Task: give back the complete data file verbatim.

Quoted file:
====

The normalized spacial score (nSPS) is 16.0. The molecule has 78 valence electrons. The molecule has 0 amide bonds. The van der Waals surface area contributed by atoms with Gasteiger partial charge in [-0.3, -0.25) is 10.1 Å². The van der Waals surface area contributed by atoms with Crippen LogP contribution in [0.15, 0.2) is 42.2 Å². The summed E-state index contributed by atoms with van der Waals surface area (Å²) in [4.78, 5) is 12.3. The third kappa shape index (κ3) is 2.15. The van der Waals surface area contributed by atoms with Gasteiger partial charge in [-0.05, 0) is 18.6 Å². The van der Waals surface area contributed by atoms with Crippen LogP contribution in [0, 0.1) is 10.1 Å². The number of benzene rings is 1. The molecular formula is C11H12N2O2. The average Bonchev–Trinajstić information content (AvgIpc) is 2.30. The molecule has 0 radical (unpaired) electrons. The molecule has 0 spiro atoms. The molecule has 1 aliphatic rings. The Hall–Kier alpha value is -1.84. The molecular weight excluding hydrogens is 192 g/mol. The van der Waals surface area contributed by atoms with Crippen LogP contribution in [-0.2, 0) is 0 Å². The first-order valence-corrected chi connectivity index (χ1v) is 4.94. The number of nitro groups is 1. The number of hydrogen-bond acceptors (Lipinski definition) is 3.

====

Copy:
The normalized spacial score (nSPS) is 16.0. The molecule has 78 valence electrons. The molecule has 0 amide bonds. The van der Waals surface area contributed by atoms with Gasteiger partial charge in [-0.3, -0.25) is 10.1 Å². The van der Waals surface area contributed by atoms with Crippen LogP contribution in [0.15, 0.2) is 42.2 Å². The summed E-state index contributed by atoms with van der Waals surface area (Å²) in [4.78, 5) is 12.3. The third kappa shape index (κ3) is 2.15. The van der Waals surface area contributed by atoms with Gasteiger partial charge in [-0.05, 0) is 18.6 Å². The van der Waals surface area contributed by atoms with Crippen LogP contribution in [0, 0.1) is 10.1 Å². The number of benzene rings is 1. The molecular formula is C11H12N2O2. The average Bonchev–Trinajstić information content (AvgIpc) is 2.30. The molecule has 0 radical (unpaired) electrons. The molecule has 0 spiro atoms. The molecule has 1 aliphatic rings. The Hall–Kier alpha value is -1.84. The molecular weight excluding hydrogens is 192 g/mol. The van der Waals surface area contributed by atoms with Crippen LogP contribution in [-0.2, 0) is 0 Å². The first-order valence-corrected chi connectivity index (χ1v) is 4.94. The number of nitro groups is 1. The number of hydrogen-bond acceptors (Lipinski definition) is 3.